Athens, Ga. – Eighty-nine percent of Georgians who voted in the 2006 general election are either very confident (61 percent) or somewhat confident (28 percent) in regards to the touch-screen voting machines. Although the Peach State Poll still finds a wide disparity between the confidence level of whites and nonwhites, a majority of nonwhites are still either very confident (45 percent) or somewhat confident (38 percent) about touch-screen voting.
A majority of Georgians (52 percent) say that the single greatest advantage of touch-screen voting over the old system of casting votes is that the new machines are fast and easy to use, while only 8 percent of the public expressed the opinion that there are no advantages to the new machines. When asked to cite the greatest problem with the touch-screen machines, one in four Georgians (25 percent) said that there are no problems with the touch-screen machines.
The length of time waiting to vote did not vary to any significant degree whether one voted in advance or on Election Day. Both those who voted on Election Day and those taking advantage of advance voting experienced an average wait in line of 13 minutes.
The Peach State Poll is a quarterly survey of public opinion conducted by the University of Georgia’s Carl Vinson Institute of Government.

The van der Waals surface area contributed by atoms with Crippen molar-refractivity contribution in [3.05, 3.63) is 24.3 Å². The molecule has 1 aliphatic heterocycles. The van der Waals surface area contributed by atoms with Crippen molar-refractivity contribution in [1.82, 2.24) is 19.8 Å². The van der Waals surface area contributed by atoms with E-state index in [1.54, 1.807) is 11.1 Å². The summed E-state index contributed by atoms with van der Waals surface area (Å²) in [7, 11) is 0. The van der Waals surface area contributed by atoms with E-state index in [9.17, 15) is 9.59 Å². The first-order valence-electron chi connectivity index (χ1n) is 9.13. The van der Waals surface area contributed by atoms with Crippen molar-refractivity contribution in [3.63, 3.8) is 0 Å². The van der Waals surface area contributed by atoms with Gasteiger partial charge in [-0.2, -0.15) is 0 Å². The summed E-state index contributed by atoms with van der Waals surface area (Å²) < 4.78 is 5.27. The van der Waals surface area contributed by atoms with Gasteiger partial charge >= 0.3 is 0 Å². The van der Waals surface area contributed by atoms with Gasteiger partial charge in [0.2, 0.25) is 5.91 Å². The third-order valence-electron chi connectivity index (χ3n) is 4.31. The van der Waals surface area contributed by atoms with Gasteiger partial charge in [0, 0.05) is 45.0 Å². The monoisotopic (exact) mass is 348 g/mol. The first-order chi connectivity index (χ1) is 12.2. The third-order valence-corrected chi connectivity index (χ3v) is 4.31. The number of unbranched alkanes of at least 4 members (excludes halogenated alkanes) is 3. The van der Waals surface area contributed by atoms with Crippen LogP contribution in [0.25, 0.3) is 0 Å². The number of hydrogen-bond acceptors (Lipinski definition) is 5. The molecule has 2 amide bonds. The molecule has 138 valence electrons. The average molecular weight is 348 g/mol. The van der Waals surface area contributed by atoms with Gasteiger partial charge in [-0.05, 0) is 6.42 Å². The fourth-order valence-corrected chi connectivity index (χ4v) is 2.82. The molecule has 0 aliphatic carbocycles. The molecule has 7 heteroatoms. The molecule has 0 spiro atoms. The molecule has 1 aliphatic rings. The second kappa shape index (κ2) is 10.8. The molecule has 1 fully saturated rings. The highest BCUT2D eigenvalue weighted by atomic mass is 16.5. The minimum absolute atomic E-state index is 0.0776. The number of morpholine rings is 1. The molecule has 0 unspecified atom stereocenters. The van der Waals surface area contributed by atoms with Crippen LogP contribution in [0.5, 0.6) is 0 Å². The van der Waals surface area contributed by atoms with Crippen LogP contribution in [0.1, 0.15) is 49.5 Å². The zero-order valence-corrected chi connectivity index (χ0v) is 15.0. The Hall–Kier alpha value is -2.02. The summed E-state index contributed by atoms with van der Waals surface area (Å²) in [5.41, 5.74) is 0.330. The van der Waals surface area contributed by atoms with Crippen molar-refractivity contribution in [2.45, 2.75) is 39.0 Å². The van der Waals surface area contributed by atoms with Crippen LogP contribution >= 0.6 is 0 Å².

Peach State Poll results on other topics:
* Of those with access to public transportation, 59 percent say that they never use it, and 40 percent of those who do not have access to public transportation say that they would be very unlikely to use it if they did have access.
* Nearly half of the public (48 percent) say that they would not object to a one cent per gallon tax increase on gasoline; 50 percent say that they would object. Of those who would not object to a one cent increase, 28 percent say that they would not object to a five cent per gallon increase.
* A majority of Georgians believe that public spending should be increased a lot on K-12 education (59 percent) and on public health (53 percent). In addition, 46 percent believe that public spending on higher education also should be increased a lot.
* Georgians are largely positive about the state’s economy. A majority of Georgians (53 percent) rate the economy as either excellent (7 percent) or good (46 percent). The November 2006 poll marked the first time since the Peach State Poll began asking this question that Georgians were more likely to rate the economy as excellent or good than to rate it as fair or poor.
These data were taken from a Peach State Poll survey conducted between November 18-28, 2006. The poll included 801 telephone interviews of randomly selected adults in Georgia. For a sample of this size, the margin of error at the 95 percent confidence level is +/-3.5 percent.
The Carl Vinson Institute of Government, a public service and outreach unit of the University of Georgia, has as part of its mission to provide policymakers with systematic, objective research to inform policy decisions. In accordance with that mission, the Peach State Poll aims to give voice to the public on important policy matters and issues pertaining to political, social, and economic life in Georgia.
For more information on this survey or other Peach State Poll results, see www.vinsoninstitute.org/peachpoll